The Easter Rising

On this day 105 years ago, the Easter Rising began

In Dublin and several outposts across the country, the nation’s bravest rose to expel British rule in Ireland—and to establish the Irish Republic. But this was no straightforward task.

In preparation for the Rising, Roger Casement secured arms and ammunition from the German government, which was at war with Britain at the time. But, on April 21st, these arms were intercepted by British intelligence and the crew was forced to scuttle the ship carrying them.

The following day, Eoin MacNeil, Chief of Staff for the Irish Volunteers, moved to call off the Rising. Despite the countermanding order, on April 23rd, the Irish Republican Brotherhood’s Military Council committed itself to action.

Therefore, despite the confusion, an estimated 1,500 men and women rose to the challenge of British occupation. At 11:00am, the Irish Volunteers and the Irish Citizen Army—united as the provisional Army of the Irish Republic—gathered in and around Dublin City Centre.

Throughout the morning, the Volunteers captured several key locations in Dublin. The most important of these was the General Post Office (GPO), which became the headquarters for the Rising.

At around 12:45pm, shortly after the GPO was captured, Pádraic Pearse emerged from its front door and read aloud the Proclamation. This historic document claimed “the allegiance of every Irishman and Irishwoman” to the construction of the Irish Republic, which guaranteed “religious and civil liberty, equal rights and equal opportunities to all its citizens […] oblivious of the differences carefully fostered by an alien Government, which have divided a minority from the majority in the past”—and continue to do so today.

It was signed by the seven members of the provisional government of the Irish Republic—Thomas J. Clarke, Sean MacDiarmada, Thomas Macdonagh, P. H. Pearse, Eamonn Ceannt, James Connolly and Joseph Plunkett.

By 2:00pm, British troops reported that strategically-positioned Volunteers were preventing them from moving freely through the city. It was at this point that heavy fighting broke out.

Despite securing Harcourt Railway Station, the Volunteers did not establish control over other major links of transportation—such as the quays in the Dublin Docklands. They also failed to disrupt key lines of communication. These mistakes enabled the British military to provide reinforcements through the Curragh.

By the end of the week, the British state had viciously crushed the Rising. During that time, more than 2,600 people were wounded. Of the 485 people killed: 260 were civilians, 143 were British military and police personnel, and 82 were Irish Rebels. Many of those innocent civilians killed or wounded, were victims of British artillery fire on the city.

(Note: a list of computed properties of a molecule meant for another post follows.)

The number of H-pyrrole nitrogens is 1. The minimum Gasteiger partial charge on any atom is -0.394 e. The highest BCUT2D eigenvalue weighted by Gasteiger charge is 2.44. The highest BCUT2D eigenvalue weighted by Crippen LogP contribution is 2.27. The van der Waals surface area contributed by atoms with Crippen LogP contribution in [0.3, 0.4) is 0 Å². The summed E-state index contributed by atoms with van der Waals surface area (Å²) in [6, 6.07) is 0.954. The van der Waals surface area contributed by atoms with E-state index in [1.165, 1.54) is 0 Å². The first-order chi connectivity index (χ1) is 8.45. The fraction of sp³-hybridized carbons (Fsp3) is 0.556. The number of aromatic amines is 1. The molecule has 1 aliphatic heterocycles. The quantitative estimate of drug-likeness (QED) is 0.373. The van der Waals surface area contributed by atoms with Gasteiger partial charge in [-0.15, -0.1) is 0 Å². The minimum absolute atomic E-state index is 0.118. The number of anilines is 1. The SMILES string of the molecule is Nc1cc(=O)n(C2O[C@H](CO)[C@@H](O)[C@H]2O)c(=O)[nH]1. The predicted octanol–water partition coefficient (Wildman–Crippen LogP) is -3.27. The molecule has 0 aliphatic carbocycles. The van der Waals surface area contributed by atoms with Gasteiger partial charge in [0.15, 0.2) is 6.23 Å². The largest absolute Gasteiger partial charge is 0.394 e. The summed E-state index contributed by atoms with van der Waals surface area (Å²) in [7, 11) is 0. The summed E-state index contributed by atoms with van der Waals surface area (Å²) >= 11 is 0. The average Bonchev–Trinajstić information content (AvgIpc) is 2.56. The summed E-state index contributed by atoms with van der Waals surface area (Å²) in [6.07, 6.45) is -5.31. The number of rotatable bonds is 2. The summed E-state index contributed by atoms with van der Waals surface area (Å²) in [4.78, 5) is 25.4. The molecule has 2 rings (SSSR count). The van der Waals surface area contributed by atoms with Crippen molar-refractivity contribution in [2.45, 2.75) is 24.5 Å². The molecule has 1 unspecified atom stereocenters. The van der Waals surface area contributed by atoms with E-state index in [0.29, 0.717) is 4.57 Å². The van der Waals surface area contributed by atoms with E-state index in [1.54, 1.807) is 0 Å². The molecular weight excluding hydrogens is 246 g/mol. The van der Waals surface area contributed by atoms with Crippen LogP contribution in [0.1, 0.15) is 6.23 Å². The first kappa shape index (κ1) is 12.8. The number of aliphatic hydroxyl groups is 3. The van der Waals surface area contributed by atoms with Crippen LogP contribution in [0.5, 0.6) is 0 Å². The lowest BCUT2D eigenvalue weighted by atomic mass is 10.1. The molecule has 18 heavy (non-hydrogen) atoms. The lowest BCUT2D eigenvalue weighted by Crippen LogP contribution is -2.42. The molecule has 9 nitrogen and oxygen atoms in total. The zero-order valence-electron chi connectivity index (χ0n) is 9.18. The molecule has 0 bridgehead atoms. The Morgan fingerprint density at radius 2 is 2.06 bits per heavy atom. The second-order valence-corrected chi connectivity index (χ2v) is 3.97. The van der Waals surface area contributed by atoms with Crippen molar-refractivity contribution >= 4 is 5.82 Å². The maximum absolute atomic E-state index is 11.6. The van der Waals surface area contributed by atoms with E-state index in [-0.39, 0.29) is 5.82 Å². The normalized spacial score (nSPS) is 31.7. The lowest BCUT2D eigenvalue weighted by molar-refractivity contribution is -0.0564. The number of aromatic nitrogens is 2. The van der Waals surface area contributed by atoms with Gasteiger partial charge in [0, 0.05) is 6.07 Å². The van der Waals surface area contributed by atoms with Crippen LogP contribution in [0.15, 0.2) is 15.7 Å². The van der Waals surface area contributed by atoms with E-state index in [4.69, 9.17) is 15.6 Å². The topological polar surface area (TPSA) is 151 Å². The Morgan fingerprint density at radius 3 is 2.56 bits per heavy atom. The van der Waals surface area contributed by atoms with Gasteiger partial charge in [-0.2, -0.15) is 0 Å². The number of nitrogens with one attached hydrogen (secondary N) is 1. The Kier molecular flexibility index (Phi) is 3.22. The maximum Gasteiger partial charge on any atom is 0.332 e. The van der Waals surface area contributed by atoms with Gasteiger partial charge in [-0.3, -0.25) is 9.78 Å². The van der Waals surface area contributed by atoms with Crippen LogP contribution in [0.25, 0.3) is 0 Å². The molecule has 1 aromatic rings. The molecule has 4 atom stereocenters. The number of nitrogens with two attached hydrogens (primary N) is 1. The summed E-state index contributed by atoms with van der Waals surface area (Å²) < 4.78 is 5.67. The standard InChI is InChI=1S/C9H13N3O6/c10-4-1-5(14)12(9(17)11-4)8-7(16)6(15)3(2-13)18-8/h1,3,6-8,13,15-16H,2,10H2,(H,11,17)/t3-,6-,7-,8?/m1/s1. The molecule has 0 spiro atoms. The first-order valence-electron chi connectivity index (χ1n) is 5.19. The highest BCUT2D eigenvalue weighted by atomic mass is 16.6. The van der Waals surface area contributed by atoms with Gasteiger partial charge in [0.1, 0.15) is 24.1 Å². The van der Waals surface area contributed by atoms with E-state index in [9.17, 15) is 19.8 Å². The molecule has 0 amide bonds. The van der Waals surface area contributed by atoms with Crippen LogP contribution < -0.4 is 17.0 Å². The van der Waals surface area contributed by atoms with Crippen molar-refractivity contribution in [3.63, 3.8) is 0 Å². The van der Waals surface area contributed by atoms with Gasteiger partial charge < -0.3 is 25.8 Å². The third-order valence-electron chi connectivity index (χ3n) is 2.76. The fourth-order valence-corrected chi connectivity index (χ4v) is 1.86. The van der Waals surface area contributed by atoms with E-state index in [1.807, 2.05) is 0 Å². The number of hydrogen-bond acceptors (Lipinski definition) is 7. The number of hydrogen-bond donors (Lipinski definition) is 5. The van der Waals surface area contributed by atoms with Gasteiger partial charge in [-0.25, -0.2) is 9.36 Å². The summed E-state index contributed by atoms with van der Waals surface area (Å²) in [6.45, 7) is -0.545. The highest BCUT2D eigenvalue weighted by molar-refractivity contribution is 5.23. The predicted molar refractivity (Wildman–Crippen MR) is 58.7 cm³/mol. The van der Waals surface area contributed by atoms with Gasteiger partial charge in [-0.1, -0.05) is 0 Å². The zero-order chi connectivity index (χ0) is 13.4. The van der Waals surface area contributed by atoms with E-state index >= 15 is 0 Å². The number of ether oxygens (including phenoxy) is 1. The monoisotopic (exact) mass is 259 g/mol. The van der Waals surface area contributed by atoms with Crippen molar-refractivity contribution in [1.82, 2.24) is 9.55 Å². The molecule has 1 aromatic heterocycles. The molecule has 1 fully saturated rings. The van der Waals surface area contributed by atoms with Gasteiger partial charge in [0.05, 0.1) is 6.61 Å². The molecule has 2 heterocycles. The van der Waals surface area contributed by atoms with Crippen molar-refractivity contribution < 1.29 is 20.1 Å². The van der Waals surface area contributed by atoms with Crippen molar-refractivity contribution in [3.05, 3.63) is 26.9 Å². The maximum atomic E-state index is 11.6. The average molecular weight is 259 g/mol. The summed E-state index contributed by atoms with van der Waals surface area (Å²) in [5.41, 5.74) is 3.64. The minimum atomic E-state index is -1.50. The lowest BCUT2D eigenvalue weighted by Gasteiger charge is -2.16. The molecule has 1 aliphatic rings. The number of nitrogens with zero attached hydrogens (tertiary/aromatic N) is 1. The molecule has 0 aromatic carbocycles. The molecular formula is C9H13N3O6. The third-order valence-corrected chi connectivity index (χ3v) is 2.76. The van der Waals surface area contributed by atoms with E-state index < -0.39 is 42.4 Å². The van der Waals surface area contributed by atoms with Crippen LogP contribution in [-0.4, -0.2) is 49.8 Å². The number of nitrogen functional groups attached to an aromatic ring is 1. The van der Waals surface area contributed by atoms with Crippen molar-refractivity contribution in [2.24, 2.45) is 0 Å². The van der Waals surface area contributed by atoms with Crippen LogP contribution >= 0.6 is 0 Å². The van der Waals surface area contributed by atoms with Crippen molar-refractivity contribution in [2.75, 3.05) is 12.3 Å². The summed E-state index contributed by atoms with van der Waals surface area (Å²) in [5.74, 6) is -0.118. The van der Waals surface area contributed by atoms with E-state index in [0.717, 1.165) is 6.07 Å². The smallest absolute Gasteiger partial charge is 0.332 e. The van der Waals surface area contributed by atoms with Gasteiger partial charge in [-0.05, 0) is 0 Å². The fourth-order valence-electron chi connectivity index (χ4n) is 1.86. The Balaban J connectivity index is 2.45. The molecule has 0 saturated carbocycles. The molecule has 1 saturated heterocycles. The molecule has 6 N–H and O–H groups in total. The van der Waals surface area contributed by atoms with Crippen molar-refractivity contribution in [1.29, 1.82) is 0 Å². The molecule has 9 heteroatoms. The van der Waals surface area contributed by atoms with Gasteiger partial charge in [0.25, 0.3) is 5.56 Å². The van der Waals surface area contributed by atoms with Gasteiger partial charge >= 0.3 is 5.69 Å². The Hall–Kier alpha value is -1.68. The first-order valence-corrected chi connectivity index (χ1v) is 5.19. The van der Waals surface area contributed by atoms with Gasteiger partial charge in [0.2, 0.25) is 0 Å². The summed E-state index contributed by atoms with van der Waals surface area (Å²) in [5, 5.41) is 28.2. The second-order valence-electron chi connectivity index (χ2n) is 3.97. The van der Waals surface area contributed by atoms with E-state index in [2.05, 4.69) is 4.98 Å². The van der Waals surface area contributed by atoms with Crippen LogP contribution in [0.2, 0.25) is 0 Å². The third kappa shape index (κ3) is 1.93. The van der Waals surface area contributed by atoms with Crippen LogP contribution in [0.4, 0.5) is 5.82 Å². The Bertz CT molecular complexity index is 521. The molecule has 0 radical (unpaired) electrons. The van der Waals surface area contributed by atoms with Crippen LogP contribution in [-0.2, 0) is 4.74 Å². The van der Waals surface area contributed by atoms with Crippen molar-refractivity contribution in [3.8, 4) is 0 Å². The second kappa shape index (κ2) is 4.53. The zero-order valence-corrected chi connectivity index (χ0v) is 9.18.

Sixteen of those Irish Rebels were publicly executed for their roles in the Rising. This included the seven signatories to the Proclamation. Even James Connolly, Marxist theorist and revolutionary, was blindfolded, tied to a chair and shot by firing squad—all while suffering from a gangrenous foot wound at the time.

Despite the Rising’s violent end, the brutality of the British state—and the martyrdom of the sixteen—was instrumental in the widespread radicalisation of the Irish masses. So-called ‘Home Rule’ was no longer enough. The alien presence in Ireland had either to be “expelled or assimilated.”  Only the Irish Republic would do.

The proud men and women who subsequently fought the War of Independence (1919-1921) therefore,  were not fighting to achieve the Republic; they sought to preserve the Republic established by the masses, led by the seven, in 1916.

To this day, especially after partition, the repression of the Irish Republic continues.

Ireland’s six northeastern counties—Antrim, Armagh, Down, Fermanagh, Derry and Tyrone—remain under British political control. And, despite a quisling government of its own, the rest of Ireland is still subject to its economic control.

It is clear then, that the objective of the Easter Rising, after 105 years remains incomplete. The struggle for the Irish Republic is by no means over; it has entered a different stage.

P. H. Pearse made it clear “that education should be a preparation for complete living;” the lessons of the Rising should prepare us for our work as Irish Republicans today.

105 years of long and arduous struggle later, let us remember the Rising as more than a history lesson.

Sean Connolly

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